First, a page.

Datuk Seri Dr Noor Hisham was calm and collected minutes before he addressed the Press at his daily briefing.
The Health Director-General revealed it’s been long days and nights for him and his team since the first Covid-19 case in Wuhan, China.
Fast forward to today, Dr Noor Hisham admits the battle with the pandemic is not a sprint but a marathon.
And it could stretch till early next year judging by the number of cases and with the development of a vaccine unlikely in the very near term.
Nevertheless, many would want to know what lies ahead once the Movement Control Order (MCO) ends on April 14, or a date beyond if the order is extended.
Brace for drastic changes, that’s for sure.
April 15 is a Wednesday. Don’t expect offices and schools to be filled with people as many are stuck in their hometowns and may not be able to come back in time.
Highways will be clogged with motorists rushing back to uncertainty.
Restaurant and stall operators are mindful that they won’t have patrons dining at their shops for weeks or even months. It may take some time for people to shed the fear of eating out like they used to.
Say goodbye to your lunch and tea dates with your colleagues or your nights out at your favourite mamak shop or watering hole.
Visits to the spa, shopping malls, exhibitions and parks will be reduced.
Physical distancing will be a norm as a means of being comfortable in public. It probably won’t be a great time to be in the dating scene.
In fact, the fear is so real that many may think twice before reaching out to an injured motorcyclist or someone who has a nasty fall.
Will there be assemblies or sports day in schools? Online learning in public schools will need to be fine-tuned to ensure teachers and students are well-prepared if the need to teach and learn remotely arise.
Then again, we must remember that not everyone has a computer or smart phone at home, especially those in the B40 group. And what if they have three or four children? How are they going to cope even if they do have a computer?
What if online learning is not feasible because of the above situations? Parents may not be comfortable with what had always been taken for granted like having 40 students in a classroom. How do they tell their children to practise physical distancing when even adults have shown disregard for such rules in these trying times. There are just too many uncertainties.
It will be the same in the sporting world. No handshakes, no hugs in an empty venue. Just greetings between opposing athletes from afar, cheers and jeers by fans online.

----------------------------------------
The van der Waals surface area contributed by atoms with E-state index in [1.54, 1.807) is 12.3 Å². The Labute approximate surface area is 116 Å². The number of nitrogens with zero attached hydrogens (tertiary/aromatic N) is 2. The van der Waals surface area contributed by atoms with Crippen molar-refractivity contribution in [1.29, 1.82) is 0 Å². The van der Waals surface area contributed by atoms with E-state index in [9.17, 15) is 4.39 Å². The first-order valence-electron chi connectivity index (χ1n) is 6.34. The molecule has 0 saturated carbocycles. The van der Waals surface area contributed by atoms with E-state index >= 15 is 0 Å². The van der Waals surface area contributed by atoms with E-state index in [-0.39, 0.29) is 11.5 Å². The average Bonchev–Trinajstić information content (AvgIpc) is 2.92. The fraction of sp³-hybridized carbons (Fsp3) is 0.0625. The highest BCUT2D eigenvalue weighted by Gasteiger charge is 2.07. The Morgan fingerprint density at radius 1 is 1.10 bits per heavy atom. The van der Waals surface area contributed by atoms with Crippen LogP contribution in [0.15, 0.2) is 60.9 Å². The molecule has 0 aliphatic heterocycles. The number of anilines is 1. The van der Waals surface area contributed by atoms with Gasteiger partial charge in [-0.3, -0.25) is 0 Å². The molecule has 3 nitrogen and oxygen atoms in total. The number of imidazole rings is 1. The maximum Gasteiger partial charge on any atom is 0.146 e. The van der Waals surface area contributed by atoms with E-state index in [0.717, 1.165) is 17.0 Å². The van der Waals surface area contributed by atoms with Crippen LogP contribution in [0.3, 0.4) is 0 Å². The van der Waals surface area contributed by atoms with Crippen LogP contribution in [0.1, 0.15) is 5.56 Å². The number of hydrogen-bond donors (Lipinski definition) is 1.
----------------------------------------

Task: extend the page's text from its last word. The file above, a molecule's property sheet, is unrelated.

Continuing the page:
Transportation is another big issue as it involves the masses. What used to be a simple LRT or bus trip to the city or to work may not be so anymore. Crowded trains or buses with people standing shoulder to shoulder won’t be “just one of those things”. Even taking a cab may not seem a good idea to some.
Wearing masks, gloves while blasting 8D music on your headphones will be the fashion and lifestyle statements of 2020. A hand santiser will be an essential in handbags or pockets.
Are we being hypochondriacs? Maybe, but then the fear is real.
Some will be out of jobs. Others will find opportunities in such trying times to see their business grow. One thing for sure, working remotely will be an in thing for many offices. It’s safer, cost-effective and some avow it’s more productive.
Weddings and gatherings will be muted affairs with only a handful of people showing up. Those who do come will cheer from afar.
Visits to the elders will be limited, and from a distance. This is a good time to get them hooked on video conferencing and to explore the wonders of the Internet in their own homes.
It will be an electronically driven Vaisakhi, Tamil New Year, Wesak Day, Hari Raya and even Hari Gawai this time around.
The sights, smells and sounds of the Ramadan or Gawai bazaars or buffet lines at hotels will be sorely missed. But then more of your favourite dishes will be available online – provided if the likes of Makcik Kiah start promoting goreng pisang and other food on Instragram or Facebook.
Our porous borders are a concern as we will continue to see a flood of illegal migrants and they are always the last to seek medical help for fear of persecution. Many of them are in the service industry, serving your favourite Nasi Padang, washing your car or making that tasty roti canai.
A life-changing attitude is needed to kill Covid-19. As Dr Noor Hisham said, this is going to be one long global war. It seems all gloom but with determination and sacrifice, we will overcome this travesty.
April 15 will be a game-changer. Are you ready to live life differently?